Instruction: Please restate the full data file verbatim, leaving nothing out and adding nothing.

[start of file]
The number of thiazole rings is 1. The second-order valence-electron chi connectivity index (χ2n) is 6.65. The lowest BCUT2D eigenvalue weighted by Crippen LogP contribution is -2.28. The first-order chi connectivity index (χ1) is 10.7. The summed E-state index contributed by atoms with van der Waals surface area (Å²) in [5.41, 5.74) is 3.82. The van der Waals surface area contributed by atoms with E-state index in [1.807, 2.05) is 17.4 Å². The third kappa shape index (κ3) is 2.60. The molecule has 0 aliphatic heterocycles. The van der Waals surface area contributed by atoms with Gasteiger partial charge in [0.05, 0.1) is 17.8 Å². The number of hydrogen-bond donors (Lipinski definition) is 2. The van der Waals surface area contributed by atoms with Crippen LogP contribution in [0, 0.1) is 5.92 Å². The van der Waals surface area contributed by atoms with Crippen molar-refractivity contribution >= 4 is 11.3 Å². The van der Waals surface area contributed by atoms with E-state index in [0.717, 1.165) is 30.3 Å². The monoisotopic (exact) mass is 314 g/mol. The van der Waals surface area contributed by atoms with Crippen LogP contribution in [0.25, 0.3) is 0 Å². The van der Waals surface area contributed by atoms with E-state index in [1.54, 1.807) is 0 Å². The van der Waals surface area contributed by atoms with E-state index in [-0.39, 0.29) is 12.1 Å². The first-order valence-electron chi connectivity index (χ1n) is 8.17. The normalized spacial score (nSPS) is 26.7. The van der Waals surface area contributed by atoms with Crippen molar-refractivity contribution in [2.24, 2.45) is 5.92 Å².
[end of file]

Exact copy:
The number of thiazole rings is 1. The second-order valence-electron chi connectivity index (χ2n) is 6.65. The lowest BCUT2D eigenvalue weighted by Crippen LogP contribution is -2.28. The first-order chi connectivity index (χ1) is 10.7. The summed E-state index contributed by atoms with van der Waals surface area (Å²) in [5.41, 5.74) is 3.82. The van der Waals surface area contributed by atoms with E-state index in [1.807, 2.05) is 17.4 Å². The third kappa shape index (κ3) is 2.60. The molecule has 0 aliphatic heterocycles. The van der Waals surface area contributed by atoms with Gasteiger partial charge in [0.05, 0.1) is 17.8 Å². The number of hydrogen-bond donors (Lipinski definition) is 2. The van der Waals surface area contributed by atoms with Crippen LogP contribution in [0, 0.1) is 5.92 Å². The van der Waals surface area contributed by atoms with Crippen molar-refractivity contribution >= 4 is 11.3 Å². The van der Waals surface area contributed by atoms with E-state index in [0.717, 1.165) is 30.3 Å². The monoisotopic (exact) mass is 314 g/mol. The van der Waals surface area contributed by atoms with Crippen LogP contribution in [0.25, 0.3) is 0 Å². The van der Waals surface area contributed by atoms with E-state index in [1.54, 1.807) is 0 Å². The van der Waals surface area contributed by atoms with E-state index in [-0.39, 0.29) is 12.1 Å². The first-order valence-electron chi connectivity index (χ1n) is 8.17. The normalized spacial score (nSPS) is 26.7. The van der Waals surface area contributed by atoms with Crippen molar-refractivity contribution in [2.24, 2.45) is 5.92 Å².